How to Get Window History in TypeScript?


The user’s history of visited web pages is represented via the window.history object. A history of the pages that have been loaded is stored in an array called the history object. The history object only provides a finite amount of information. The history object only has a few properties and methods since it is impossible to know where the current URL is located within the history object.

The previous URL in the history list is loaded using the history.back() method. The second method of history is the forward() method, which loads the following URL in the history list. It is analogous to clicking the Back button in the browser. It is the same as pressing the browser’s forward button.

You can get the window history in TypeScript by using the window.history object. This object contains the history of the current window, including the current page and any pages that have been visited before. You can use the back(), forward(), and go() methods to navigate through history. You can also access the history via the length property to get the number of entries in the history list.

Steps to Get Window History

Window history is a type of interface that allows users to move backward and forwards through previously viewed web pages. It is available in all modern browsers and is part of the browser specification.

In TypeScript, window history is available as a property of the window object and can be accessed as window.history. It can also be accessed through the document object as document.history. The window.history object stores the URLs of all the pages the user has visited during their current session. It also stores the history list length, which can be accessed using the length property.

The history object has several methods associated with it. The back() method moves the user to the previous page in the history list, while the forward() method moves the user to the next page. The go() method can move to a specific page in the history list by providing the position in the list as an argument.

It is also possible to detect changes in the history list. The popstate event is fired whenever the user moves back or forward in the history list, and it can be used to detect when the user has gone to a new page. This event can be captured by attaching an event listener to the window.onpopstate event.

For example, if the user navigates to a new page, the popstate event will be fired, and the following code can be used to detect this event −

window.onpopstate = (event) => {
   console.log("The user has navigated to a new page!");
}

This code will detect when the user has navigated to a new page and logged a message to the console.

In summary, window history is a type of interface that allows users to move backward and forwards through previously viewed web pages. It is available in TypeScript as the window.history object, and can be used to access the URLs of the pages the user has visited, as well as to detect changes in the history list.

We need to compile the TypeScript code to make the JavaScript code, and then we can use the JavaScript code in our webpage.

Syntax

let window_history = window.history;

This code snippet uses the window.history property to assign the window history to a variable called window_history. The window.history property contains the session history of the current window and can be used to access the URL, redirect the user to a different page, and track the user's navigation.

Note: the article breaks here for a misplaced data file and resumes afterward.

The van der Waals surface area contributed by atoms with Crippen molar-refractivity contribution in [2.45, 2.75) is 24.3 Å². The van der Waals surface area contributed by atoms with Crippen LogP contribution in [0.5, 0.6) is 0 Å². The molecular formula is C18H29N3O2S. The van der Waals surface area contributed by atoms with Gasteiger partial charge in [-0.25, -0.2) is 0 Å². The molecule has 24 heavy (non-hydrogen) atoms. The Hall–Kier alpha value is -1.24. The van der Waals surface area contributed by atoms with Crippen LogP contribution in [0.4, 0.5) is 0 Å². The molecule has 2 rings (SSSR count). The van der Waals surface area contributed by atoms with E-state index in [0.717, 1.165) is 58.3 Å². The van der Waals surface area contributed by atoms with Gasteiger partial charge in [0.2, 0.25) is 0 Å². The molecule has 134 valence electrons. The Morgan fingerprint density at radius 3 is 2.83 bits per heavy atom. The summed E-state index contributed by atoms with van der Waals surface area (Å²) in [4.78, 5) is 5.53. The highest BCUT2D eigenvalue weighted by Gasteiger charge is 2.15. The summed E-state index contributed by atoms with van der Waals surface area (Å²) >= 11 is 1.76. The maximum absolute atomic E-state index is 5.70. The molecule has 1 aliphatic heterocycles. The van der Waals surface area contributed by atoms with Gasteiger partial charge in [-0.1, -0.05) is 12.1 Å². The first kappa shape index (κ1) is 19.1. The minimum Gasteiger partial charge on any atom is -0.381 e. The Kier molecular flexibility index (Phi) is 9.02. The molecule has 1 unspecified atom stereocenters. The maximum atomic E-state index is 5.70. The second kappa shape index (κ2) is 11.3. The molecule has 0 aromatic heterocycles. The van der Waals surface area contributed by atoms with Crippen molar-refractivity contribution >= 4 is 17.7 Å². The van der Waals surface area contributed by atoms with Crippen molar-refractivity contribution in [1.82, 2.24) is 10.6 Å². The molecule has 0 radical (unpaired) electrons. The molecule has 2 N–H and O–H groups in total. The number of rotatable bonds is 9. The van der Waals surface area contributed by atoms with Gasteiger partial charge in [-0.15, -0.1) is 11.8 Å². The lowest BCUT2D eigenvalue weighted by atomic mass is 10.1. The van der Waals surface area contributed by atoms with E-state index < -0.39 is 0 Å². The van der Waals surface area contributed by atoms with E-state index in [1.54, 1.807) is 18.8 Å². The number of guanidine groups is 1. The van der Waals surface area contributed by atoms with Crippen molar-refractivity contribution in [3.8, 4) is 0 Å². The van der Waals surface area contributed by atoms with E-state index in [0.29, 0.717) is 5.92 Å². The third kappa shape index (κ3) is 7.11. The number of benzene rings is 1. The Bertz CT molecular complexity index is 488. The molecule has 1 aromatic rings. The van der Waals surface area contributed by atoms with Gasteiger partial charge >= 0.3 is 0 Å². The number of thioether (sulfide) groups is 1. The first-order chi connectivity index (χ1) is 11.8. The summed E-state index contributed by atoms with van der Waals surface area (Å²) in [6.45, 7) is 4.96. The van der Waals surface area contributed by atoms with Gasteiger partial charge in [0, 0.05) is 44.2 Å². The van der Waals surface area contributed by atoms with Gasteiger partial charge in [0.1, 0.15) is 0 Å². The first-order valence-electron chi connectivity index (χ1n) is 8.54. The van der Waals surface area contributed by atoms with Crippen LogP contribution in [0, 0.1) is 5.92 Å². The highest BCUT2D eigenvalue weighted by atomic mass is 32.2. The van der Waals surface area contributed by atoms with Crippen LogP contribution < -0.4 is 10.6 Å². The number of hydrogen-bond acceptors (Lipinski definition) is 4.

Example

The following TypeScript example uses a web page to display the browser history. In this example, we created a class named Window_History that contains back() and forward() methods. The back() method triggers the Window History back method, and the forward() method triggers the Window History forward method. The user can navigate to the previous and next URL using these two methods. We used two buttons to execute these two methods using the click event. We first wrote the typescript code in the file, compiled it to make a JavaScript file, and then used the JavaScript code on the web page.

TypeScript File

class Window_History {
   back() {
      return window.history.back()
   }
   forward() {
      return window.history.forward()
   }
}
window.onload = () => {
   var window_history_obj = new Window_History()

   var back_button = <HTMLButtonElement>document.getElementById('back-button')
   back_button.onclick = function () {
      window_history_obj.back()
   }

   var forward_button = <HTMLButtonElement>(
      document.getElementById('forward-button')
   )
   forward_button.onclick = function () {
      window_history_obj.forward()
   }
}

HTML File

<html>
<body>
   <h2><i>Window History</i> in TypeScript</h2>
   <button id="back-button">Go Back</button>
   <button id="forward-button">Go Forward</button>
   <div id="root" style="border: 1px solid black; padding: 1%">
      Click on the above buttons to use Window History
   </div>
   <script>
      var Window_History = /** @class */ (function () {
         function Window_History() {}
         Window_History.prototype.back = function () {
            return window.history.back()
         }
         Window_History.prototype.forward = function () {
            return window.history.forward()
         }
         return Window_History
      })()
      window.onload = function () {
         var window_history_obj = new Window_History()
         var back_button = document.getElementById('back-button')
         back_button.onclick = function () {
            window_history_obj.back()
         }
         var forward_button = document.getElementById('forward-button')
         forward_button.onclick = function () {
            window_history_obj.forward()
         }
      }
   </script>
</body>
</html>

Output

After clicking ‘Go Back.’

After clicking ‘Go Forward’

Updated on: 21-Aug-2023

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